Cluster of positive cases sends 100 students to quarantine, per Bandas email

An email was sent to all undergraduate students stressing the importance of shelter in place protocols and the Commodore Care period following a recent outbreak of cases linked to two student organizations.


Emery Little

Sign reminding students of mask requirements. (Hustler Multimedia/Emery Little)

Charlotte Mauger and Jonathan Liu

CORRECTION: An earlier version of this piece said the Dean of Students email required close contact, and this article has been updated to reflect that the email said to engage in outdoor activities that do not involve close contact.

Dean of Students Mark Bandas notified the undergraduate community of a cluster of positive COVID-19 cases linked to two student organizations in an email sent at 12:28 p.m. CST. More than 100 students are now in quarantine. 

In the email, Bandas said that the university has required all members of the two student organizations to continue sheltering in place for the next ten days, except those who have not yet traveled back to Nashville or previously tested positive in the last 90 days.

Details were also given regarding disciplinary action from the fall semester. Eighty-five students were placed on disciplinary probation which carries with it consequences such as the inability to hold leadership in organizations or join certain student organizations. Thirty-one of these students were placed on deferred probation which means if another policy is violated during the Spring 2021 semester, the minimum punishment is suspension.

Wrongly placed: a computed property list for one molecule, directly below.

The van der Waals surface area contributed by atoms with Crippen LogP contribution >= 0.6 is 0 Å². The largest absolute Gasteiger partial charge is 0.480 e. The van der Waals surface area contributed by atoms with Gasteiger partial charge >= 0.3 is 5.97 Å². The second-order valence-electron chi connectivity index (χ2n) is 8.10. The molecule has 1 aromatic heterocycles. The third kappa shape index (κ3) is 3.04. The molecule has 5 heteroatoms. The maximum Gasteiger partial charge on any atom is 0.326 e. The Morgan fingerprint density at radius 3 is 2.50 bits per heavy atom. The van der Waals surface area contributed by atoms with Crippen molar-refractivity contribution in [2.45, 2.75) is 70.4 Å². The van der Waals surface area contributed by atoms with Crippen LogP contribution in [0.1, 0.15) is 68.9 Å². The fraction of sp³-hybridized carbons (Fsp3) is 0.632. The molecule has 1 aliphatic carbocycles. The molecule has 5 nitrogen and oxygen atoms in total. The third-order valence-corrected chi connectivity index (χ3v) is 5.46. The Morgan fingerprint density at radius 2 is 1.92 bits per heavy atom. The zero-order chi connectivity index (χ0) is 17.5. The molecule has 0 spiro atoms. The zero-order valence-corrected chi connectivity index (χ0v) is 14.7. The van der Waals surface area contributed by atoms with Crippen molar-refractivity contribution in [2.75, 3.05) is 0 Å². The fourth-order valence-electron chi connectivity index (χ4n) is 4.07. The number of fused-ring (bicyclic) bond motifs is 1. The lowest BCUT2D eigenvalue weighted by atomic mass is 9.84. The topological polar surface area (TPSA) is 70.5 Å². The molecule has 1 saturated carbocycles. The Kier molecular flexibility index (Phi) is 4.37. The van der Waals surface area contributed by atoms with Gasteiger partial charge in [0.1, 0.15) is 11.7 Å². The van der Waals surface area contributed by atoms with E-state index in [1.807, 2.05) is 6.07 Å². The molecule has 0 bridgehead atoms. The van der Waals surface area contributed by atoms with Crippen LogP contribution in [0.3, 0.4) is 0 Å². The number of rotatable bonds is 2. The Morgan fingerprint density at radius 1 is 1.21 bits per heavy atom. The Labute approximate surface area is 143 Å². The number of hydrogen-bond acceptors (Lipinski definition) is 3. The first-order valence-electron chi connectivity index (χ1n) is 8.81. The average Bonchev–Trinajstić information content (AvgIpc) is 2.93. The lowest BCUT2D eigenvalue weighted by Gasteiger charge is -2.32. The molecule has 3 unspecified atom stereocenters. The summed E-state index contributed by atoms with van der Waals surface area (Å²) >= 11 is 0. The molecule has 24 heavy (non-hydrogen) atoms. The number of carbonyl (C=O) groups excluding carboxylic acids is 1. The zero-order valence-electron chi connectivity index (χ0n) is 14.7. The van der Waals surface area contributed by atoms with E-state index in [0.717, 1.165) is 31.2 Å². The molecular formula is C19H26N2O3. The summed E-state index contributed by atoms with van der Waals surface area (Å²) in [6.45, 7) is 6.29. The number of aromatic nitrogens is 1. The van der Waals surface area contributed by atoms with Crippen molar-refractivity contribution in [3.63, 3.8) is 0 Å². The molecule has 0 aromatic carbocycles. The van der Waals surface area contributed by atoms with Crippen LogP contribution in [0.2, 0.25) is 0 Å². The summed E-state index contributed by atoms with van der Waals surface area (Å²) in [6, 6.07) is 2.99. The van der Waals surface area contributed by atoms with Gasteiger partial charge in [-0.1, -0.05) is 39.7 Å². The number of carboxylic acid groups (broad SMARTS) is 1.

“This virus is serious,” Bandas said. “I cannot stress enough the importance of following the university’s COVID-19 protocols, starting with our requirement to shelter in place from your arrival in Nashville until receiving a negative arrival test and to fully observing the Commodores Care period through Feb. 3.”

The email further specified the Commodores Care period guidelines students are expected to follow. During this time students can attend in-person classes, pick up to-go food and supplies, seek medical attention and engage in outdoor activities that do not involve close contact. 

“I assure you that we have been taking all violations seriously and will continue to do so this semester,” Bandas stated. 

Beyond the threat of disciplinary action, the university urged students to “step up” and encourage their friends “to do what is right.”

This article will continue to be updated as The Hustler receives more information.